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NUMBER of Prep athletes?

Discussion in 'Anything goes' started by bigpern23, Jul 11, 2006.

  1. bigpern23

    bigpern23 Well-Known Member

    Anyone know or have a link to approximately how many prep athletes there are in the U.S.? A Google search is proving useless at the moment.
  2. CentralIllinoisan

    CentralIllinoisan Active Member

    Re: # of Prep athletes?

    From www.nfhs.com

    INDIANAPOLIS, IN (September 1, 2005) — The number of participants in high school athletics increased for the 16th consecutive year in 2004-05 and topped 7 million for the first time in history.

    Based on figures from the 50 state high school athletic/activity associations, plus the District of Columbia, that are members of the National Federation of State High School Associations (NFHS), participation for the 2004-05 school year rose by 115,157 students, to 7,018,709, according to the 2004-05 High School Athletics Participation Survey conducted by the NFHS. The survey also determined that nearly 53 percent of students enrolled in high schools participate in athletics.

    “We are thrilled to have more than 7 million students in our nation’s high schools participating in athletic programs,” said Robert F. Kanaby, NFHS executive director. “The consistent increase in participation among the youth of our country and the fact that well over half of all enrolled students are competing in high school activities are true testaments to the impact these activities have on millions of lives across the country.”

    In addition to overall numbers, the girls participation total of 2,908,390 set an all-time record. The boys total also increased, reaching 4,110,319, the highest participation in the past 27 years. This year’s boys participation figure is second only to the record 4,367,442 in 1977-78.

    Track and field gained the most female participants in 2004-05 with 9,212, followed by soccer with 7,072, indoor track and field with 5,237, and cross country with 4,163, which moved that sport from seventh to sixth in popularity.

    Eleven-player football gained the most participants among boys sports in 2004-05 with 12,812, followed by outdoor track and field with 11,902 additional participants, swimming and diving (7,192), lacrosse (6,557) and cross country (5,291).

    Some of the emerging sports had the largest percentage increases in participants. Bowling registered the largest percentage increase among boys sports with a 14 percent jump (from 17,654 to 20,534), followed closely by lacrosse with an 11 percent increase (from 53,436 to 59,993). Among girls sports, bowling (13 percent), lacrosse (10 percent), and indoor track and field (10 percent) registered the largest percentage increases.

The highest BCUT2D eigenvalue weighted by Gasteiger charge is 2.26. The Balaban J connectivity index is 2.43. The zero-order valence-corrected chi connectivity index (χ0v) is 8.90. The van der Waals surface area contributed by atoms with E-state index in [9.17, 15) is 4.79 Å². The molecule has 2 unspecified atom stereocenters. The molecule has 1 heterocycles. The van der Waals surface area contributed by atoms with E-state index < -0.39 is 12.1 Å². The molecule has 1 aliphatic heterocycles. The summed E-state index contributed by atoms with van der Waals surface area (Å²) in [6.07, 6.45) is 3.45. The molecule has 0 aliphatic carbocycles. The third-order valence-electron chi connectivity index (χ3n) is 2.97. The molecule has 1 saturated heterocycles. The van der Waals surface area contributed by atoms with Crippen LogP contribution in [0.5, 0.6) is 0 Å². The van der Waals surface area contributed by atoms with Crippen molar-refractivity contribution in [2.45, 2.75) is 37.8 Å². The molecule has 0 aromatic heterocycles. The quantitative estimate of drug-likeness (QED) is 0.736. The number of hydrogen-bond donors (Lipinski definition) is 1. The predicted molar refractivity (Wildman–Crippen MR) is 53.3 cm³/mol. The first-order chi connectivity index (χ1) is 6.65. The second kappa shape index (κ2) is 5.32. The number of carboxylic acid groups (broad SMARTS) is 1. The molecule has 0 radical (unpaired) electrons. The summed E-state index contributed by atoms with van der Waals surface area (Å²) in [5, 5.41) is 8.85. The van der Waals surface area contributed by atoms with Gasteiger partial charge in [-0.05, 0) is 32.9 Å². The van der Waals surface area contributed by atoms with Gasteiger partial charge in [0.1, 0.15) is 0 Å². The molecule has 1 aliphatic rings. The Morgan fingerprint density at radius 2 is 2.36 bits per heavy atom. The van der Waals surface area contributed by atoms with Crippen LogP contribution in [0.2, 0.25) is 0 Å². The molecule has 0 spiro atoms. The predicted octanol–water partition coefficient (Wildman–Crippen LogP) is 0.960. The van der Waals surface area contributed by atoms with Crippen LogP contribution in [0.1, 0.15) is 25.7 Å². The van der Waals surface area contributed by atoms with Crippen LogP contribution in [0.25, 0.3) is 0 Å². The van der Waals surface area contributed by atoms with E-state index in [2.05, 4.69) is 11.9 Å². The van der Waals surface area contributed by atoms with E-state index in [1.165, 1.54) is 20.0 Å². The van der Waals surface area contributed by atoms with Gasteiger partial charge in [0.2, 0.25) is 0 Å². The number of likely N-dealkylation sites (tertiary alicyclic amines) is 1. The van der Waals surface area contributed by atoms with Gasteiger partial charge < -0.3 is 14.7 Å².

Thanks to the start of snowboarding programs in California, that sport registered the largest percentage gains in the number of schools sponsoring programs at 85 percent for boys and 89 percent for girls.

    Basketball remained the most popular sport for girls with 456,543 participants, followed by outdoor track and field (428,198), volleyball (386,022), fast pitch softball (364,759), soccer (316,104), cross country (170,450), tennis (169,292), swimming and diving (148,154), competitive spirit squads (84,416) and golf (64,245).

    On the boys’ side, 11-player football was again the most popular sport with 1,045,494 participants, followed by basketball (545,497), outdoor track and field (516,703), baseball (459,717), soccer (354,587), wrestling (243,009), cross country (201,719), golf (161,025), tennis (148,530), and swimming and diving (103,754).

    Texas remained the state with the most participants with 740,052, followed by California (678,019), New York (350,349), Michigan (311,814), Illinois (310,791), Ohio (310,585), Pennsylvania (262,859), Minnesota (233,070) New Jersey (228,388) and Florida (219,040).

    The participation survey has been compiled since 1971 by the NFHS through numbers it receives from its member associations. The complete 2004-05 Participation Survey will be available soon on the NFHS Web site .

    Author: Unknown
    Release Date: 9/2/2005


  3. Big Buckin' agate_monkey

    Big Buckin' agate_monkey Active Member

    Re: # of Prep athletes?

    How many pounds of prep athletes is that? ;D

    Lame. I know. But that's what the subject line is asking.
  4. Orange Hat Bobcat

    Orange Hat Bobcat Active Member

    Re: # of Prep athletes?

    What, are you stopping by the market after work to pick up a few pounds for dinner? (Prep burger? Grilled prep sandwich?)
  5. bigpern23

    bigpern23 Well-Known Member

    Re: # of Prep athletes?

    Fine. Changed. Whatever.  ::)

    Oh, and thanks CI. Very helpful.
  6. buckweaver

    buckweaver Active Member

    7 million played prep sports this year alone.

    That means ... your "Glory Days" ain't worth shit, no matter what the Boss says. Just because you played HS ball, that don't make you the shit. Everybody played HS ball.
  7. bigpern23

    bigpern23 Well-Known Member

    That's great, Buck. I'd love to drop that line on the next Mommy who calls to complain I didn't mention little Sarah's fourth-place finish in a five-athlete gymnastics competition.
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